How does the behavior of the school children in To Kill a Mockingbird depict parental influence?
During lunchtime, Miss Caroline notices Walter Cunningham Jr. doesn't have a lunch and offers to lend him a quarter to buy one. Walter Cunningham timidly refuses Miss Caroline's quarter. Miss Caroline, unfamiliar with Walter's family background, offers him the quarter again. Again, Walter refuses to accept the quarter. Scout gives insight into why Walter will not accept the quarter by saying,
"The Cunninghams never took anything they can’t pay back—no church baskets, and no scrip stamps. They never took anything off of anybody, they get along on what they have" (Lee 14).
Walter's parents are self-reliant and have integrity. He is influenced by their moral character and does not accept Miss Caroline's quarter because he knows he cannot pay her back.
In Chapter 3, a small bug crawls out of Burris Ewell's hair, and Miss Caroline tells him to bathe before he comes back to school tomorrow. Burris rudely responds by saying, "You ain’t sendin’ me home, missus. I was on the verge of leavin’ — I done done my time for this year" (Lee 18). One of Scout's classmates explains to Miss Caroline that Burris' father is contentious and doesn't care if he attends school or not. When Miss Caroline asks Burris to sit down, he says, "You try and make me, missus" (Lee 18). Burris then proceeds to cuss at Miss Caroline, calling her a "snot-nosed slut of a schoolteacher." Burris' disrespectful behavior is similar to his father's. Bob Ewell is the most despicable citizen in Maycomb and Burris is greatly influenced by his father's negative personality. Burris is rude and offensive just like his father.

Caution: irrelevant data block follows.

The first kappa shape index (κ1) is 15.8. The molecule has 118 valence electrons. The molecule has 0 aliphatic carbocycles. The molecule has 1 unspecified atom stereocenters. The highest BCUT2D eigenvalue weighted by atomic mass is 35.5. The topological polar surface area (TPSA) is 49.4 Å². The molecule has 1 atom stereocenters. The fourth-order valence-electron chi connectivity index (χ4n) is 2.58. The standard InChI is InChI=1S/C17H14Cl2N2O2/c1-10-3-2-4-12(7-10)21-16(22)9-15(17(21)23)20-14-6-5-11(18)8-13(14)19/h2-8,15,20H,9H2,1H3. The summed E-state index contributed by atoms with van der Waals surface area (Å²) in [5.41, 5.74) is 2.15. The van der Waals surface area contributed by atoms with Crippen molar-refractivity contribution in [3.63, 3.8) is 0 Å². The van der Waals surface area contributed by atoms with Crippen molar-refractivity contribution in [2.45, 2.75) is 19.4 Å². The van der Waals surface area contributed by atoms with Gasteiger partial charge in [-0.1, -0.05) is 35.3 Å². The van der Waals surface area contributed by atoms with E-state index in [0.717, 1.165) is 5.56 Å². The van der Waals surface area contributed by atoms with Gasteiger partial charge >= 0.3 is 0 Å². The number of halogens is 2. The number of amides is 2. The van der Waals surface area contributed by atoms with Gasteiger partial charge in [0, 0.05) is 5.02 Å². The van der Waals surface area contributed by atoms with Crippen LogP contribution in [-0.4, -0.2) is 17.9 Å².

Both Walter and Burris are products of their environment and are greatly influenced by their parents. Like his father, Walter has integrity; Burris is a disrespectful individual like Bob Ewell.